One War, Many Theories

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One War, Many Theories

Any attempt to analytically categorise the body of literature that comes to terms with the April 2003 American invasion of Iraq with any degree of rigour faces what might be called the level of analysis problem. In one sense this is not a problem; all that the level of analysis problem attests to is that different conceptions of how the world works, or in this case, how the Iraq invasion should be understood, derive their ontology by focussing on one of a myriad of facets of the war. So for example, Charles Krauthammer holds that the war is just because he considers the prospect of successful trajectory to democracy in Iraq to be highly probable. Raimond Gaita, on the other hand, holds that the war is not justified solely on the basis of means-ends rationality; for Gaita nothing justifies the loss of life on both sides that the invasion entailed. The relative merits of these positions aside, both commentators generate their positions by appealing to very different schema; the practical likelihood of democratisation for the former and the moral impediments of goal directed rationality for the latter.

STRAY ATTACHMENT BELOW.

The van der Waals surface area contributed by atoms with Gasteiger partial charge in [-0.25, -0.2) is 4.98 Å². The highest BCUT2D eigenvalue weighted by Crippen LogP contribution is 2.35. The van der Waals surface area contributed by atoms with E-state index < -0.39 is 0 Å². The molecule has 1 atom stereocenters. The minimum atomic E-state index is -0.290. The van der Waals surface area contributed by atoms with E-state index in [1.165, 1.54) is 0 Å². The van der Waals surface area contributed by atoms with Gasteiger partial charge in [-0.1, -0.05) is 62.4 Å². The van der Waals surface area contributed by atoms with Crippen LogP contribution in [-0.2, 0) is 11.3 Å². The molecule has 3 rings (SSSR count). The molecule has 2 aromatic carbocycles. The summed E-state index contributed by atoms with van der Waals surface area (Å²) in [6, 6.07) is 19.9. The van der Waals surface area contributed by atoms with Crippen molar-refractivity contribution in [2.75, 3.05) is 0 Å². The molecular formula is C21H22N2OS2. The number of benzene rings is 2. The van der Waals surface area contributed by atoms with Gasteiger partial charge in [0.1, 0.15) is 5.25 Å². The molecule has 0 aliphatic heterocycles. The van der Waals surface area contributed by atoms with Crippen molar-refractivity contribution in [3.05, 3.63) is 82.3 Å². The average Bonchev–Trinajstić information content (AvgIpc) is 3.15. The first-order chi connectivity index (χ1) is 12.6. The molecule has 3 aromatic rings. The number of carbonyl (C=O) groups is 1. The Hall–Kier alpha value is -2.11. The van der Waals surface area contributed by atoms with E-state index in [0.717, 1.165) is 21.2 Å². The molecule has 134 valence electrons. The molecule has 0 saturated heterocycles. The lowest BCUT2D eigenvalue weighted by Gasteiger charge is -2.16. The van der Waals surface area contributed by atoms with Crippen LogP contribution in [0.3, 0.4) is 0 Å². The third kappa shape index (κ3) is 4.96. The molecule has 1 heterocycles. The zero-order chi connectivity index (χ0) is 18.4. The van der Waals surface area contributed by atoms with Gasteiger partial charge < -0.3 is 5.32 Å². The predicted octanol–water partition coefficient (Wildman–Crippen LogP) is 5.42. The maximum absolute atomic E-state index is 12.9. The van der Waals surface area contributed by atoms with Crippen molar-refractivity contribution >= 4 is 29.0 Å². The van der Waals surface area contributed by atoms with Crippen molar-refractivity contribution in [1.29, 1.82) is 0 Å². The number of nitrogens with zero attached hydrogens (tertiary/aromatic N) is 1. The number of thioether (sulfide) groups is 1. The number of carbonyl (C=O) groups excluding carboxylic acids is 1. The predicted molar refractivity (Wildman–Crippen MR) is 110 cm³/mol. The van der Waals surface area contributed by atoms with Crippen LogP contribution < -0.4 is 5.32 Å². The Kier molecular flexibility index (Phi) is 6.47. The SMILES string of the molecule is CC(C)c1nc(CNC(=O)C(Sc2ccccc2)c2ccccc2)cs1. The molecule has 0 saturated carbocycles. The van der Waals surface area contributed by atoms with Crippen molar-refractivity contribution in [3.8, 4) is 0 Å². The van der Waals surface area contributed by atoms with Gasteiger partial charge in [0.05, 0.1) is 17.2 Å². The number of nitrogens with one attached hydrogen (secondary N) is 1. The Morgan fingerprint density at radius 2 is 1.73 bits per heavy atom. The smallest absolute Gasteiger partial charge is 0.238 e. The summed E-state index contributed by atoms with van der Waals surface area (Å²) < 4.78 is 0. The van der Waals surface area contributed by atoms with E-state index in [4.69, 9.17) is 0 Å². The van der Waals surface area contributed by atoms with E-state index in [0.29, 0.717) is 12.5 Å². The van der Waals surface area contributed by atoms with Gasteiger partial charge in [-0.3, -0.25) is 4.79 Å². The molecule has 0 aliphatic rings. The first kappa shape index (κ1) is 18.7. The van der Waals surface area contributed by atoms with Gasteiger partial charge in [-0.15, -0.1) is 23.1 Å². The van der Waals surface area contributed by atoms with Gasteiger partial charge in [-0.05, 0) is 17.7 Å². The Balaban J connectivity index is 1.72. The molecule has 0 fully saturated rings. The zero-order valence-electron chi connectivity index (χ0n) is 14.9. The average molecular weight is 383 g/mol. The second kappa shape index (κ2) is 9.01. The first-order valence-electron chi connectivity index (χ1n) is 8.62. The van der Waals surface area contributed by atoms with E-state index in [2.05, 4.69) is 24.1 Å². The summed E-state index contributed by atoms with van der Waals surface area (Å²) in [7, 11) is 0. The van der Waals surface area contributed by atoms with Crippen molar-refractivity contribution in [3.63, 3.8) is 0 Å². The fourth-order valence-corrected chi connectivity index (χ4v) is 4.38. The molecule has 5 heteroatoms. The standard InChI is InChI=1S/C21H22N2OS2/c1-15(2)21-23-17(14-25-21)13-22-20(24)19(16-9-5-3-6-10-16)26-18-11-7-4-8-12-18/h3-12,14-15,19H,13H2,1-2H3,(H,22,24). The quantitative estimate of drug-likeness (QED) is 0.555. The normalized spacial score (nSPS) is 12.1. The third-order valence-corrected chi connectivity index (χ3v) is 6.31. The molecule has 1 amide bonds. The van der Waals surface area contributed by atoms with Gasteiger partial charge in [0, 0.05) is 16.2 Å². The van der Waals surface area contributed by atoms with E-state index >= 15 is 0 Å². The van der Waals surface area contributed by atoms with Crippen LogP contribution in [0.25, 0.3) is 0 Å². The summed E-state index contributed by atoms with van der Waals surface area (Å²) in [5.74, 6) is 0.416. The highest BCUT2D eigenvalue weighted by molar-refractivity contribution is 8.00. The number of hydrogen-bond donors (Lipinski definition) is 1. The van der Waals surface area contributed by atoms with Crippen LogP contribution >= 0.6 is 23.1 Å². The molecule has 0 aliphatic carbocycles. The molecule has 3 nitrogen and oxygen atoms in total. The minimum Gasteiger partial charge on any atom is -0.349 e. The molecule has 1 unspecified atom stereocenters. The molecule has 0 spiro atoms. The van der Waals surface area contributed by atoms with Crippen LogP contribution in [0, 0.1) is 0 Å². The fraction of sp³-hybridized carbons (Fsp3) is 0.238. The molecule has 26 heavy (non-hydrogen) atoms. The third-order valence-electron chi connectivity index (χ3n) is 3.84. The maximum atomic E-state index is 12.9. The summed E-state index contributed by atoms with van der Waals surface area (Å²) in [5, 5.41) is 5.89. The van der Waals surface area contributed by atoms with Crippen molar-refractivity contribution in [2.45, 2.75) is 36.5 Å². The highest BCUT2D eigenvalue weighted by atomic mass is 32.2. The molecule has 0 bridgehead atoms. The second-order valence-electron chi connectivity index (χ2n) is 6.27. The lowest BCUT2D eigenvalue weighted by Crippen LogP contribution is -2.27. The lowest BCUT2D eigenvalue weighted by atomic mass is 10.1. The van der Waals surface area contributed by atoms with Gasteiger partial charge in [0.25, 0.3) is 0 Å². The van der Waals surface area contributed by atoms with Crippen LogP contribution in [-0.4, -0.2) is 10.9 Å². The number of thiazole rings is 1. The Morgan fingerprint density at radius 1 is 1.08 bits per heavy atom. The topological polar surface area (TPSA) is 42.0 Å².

How then can we do justice to the multiplicity of positions on the April 2003 American invasion of Iraq? It is here that the level of analysis issue becomes a problem for this report, for any attempt to conceptually organise the myriad of positions will favour some positions over others; indeed any conceptual schema for organising these positions says a good deal more about the nature of the invasion than the theories themselves. I justify the schema utilised here on two grounds. (1) Firstly, it organises the body of arguments around three central concepts that dominate mainstream international relations scholarship. (2) Secondly, the schema here is most appropriate to classify the majority of the literature that comes to terms with the April 2003 invasion. So with this caveat in mind, wary that those who do not sympathise with mainstream international relations scholarship may not sympathise with this report, we shall proceed carefully.

Power, Institutions and Norms